Cost-of-living ‘catastrophe’ as soaring bills and taxes blow £1,200 hole in household budgets
Families face a cost-of-living ‘catastrophe’ next year as soaring energy bills and tax hikes slash household budgets by £1,200, economists have warned.
Real wages are already falling as the end of 2021 approaches, and spending power is set to stagnate next year as inflation jumps to 6 per cent in the spring – its highest level in almost three decades.
By the end of 2024, real wages are set to be £740 a year lower than if the UK’s already sluggish pre-pandemic pay growth had continued, a report from the Resolution Foundation said.
Spiralling living costs will cancel out average pay rises in 2022, which is set to be the “year of the squeeze”, characterised by higher taxes and almost zero growth in household earnings, according to the report.
April is expected to be a crunch point, when consumers are hit with huge rises to gas and electricity bills at the same time as a hike in national insurance contributions.
Bills are expected to jump by £600, but the foundation said that even this may be an underestimate. Other experts have forecast the government’s energy price cap will jump by more than £700 to around £2,000 a year for the average household, as suppliers pass on the cost of record-breaking wholesale gas prices.
Around £100 of the increase will cover costs for more than two dozen supplier failures this year.
Labour’s Jonathan Ashworth, the shadow work and pensions secretary, said: “Heating bills are going through the roof, punishing tax rises are on the way, wages are stagnating, universal credit cuts have hit struggling families hard. All while prices in the shops are rising, and inflation risks eroding the value of savings and pensions.”
The report warns that, while Omicron will cause “huge disruption” to firms and public services in early 2022, a cost-of-living crisis will soon become the most pressing economic issue facing the country.
Poorer households will be hit hardest by sharp rises in bills, and problems will be “so large, widespread and government-policy-related” that ministers will be forced to act, the foundation said.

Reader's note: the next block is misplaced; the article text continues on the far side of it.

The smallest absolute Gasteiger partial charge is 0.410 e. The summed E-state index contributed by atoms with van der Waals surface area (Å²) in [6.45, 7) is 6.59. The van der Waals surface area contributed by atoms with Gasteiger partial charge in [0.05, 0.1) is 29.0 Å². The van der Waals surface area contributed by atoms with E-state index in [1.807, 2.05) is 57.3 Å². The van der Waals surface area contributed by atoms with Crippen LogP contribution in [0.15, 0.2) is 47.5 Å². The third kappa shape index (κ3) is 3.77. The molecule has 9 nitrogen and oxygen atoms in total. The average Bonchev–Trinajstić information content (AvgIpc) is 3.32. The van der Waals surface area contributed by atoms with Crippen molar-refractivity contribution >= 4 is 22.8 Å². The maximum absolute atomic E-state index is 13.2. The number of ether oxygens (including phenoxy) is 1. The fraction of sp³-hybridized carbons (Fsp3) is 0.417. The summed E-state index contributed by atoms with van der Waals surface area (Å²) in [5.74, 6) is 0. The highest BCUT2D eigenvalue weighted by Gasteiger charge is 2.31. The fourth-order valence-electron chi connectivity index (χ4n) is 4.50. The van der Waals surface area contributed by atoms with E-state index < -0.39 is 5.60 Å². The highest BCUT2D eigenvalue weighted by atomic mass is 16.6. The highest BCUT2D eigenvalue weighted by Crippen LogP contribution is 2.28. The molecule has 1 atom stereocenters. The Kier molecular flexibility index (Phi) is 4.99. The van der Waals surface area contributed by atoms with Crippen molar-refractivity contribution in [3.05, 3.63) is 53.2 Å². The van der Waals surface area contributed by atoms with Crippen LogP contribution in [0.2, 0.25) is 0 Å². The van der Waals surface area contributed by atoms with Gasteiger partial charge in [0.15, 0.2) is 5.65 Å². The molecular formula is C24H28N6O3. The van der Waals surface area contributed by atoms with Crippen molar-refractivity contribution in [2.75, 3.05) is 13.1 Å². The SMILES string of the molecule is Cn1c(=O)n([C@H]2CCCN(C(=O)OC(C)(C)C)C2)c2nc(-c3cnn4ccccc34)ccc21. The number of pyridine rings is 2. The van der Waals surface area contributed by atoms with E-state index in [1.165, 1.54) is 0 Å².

Real wages are on course to be just 0.1 per cent higher at the end of 2022 than at the start, with few signs of improvement over the longer term.
Jill Rutter, senior research fellow at UK in a Changing Europe, told The Independent that there are few levers for the Treasury to pull in the short term. Instead, the chancellor will be hoping that inflation eases before the Bank of England pushes interest rates up higher, which could dampen down economic growth.
But easing the cost-of-living crunch will require the right kind of wage growth: from productivity gains, rather than workers asking for higher salaries to combat a real-terms income loss.
“What the chancellor will really, really be hoping is that this doesn’t translate into some kind of wage-price spiral,” Ms Rutter said. This is a scenario in which higher wages feed into higher prices, creating the sort of inflationary pressures seen in the 1970s.
“Directly acting on inflation is not very easy,” she added. “The thing they’ll be most worried about is energy bills going up in April, when the energy price cap is raised. That’s why they will be exploring ways of smoothing that.”
Neil Carberry, chief executive at the Recruitment and Employment Confederation, told The Independent that although many firms were upping their offers to attract new recruits, raising wages was a challenge.
“What’s on the mind of employers right now is that your fuel bills are going up, your tax is going up, you know you’re going to have to try to pay more to your people because their own costs are going up and you want to compete. That’s really challenging,” Mr Carberry said.
“It’s going to be exceptionally difficult for employers to raise settlements to the kind of levels that we’re expecting inflation to run at through next year,” he added.
The Resolution Foundation argued that tackling rising energy prices should now be the government’s “top priority”. It recommended reducing the price cap by around £200 and using public funds to compensate suppliers for revenues they will lose as a result.
The measure would cost an estimated £2.7bn, or £450m if it was targeted only at universal credit claimants.
Shifting green levies from people’s energy bills onto general taxation could cut bills by a further £160 a year, the report said. The change is one of several that energy suppliers called for in talks with ministers this week, which have so far failed to produce an agreement.
Suppliers are also urging the government to cut VAT on energy bills, from 5 per cent to zero, and to look at an industry-wide funding scheme that would allow the costs of surging gas prices to be recovered from customers over several years.
The report painted a “stark” picture of the reality facing families and businesses, said Liberal Democrat Treasury spokesperson Christine Jardine.
“Wages are falling in real terms, and things will get worse in April, when the chancellor’s manifesto-breaking tax hikes will further eat into household incomes. People need action now,” she added.
The party is calling for a doubling of the warm homes discount, the restoration of the £20 per week universal credit uplift, and a £4.5bn package of tax cuts for businesses to help them survive.
A government spokesperson said: “We know people are facing pressure with the cost of living – which is why we’re taking £4.bn of decisive action to help.
“This includes reducing the universal credit taper – a tax cut worth over £bn – supporting households with their bills through the Energy Price Cap, Warm Home Discount Scheme, Winter Fuel Payments, Cold Weather Payments, and Household Support Fund, as well as freezing alcohol and fuel duty.”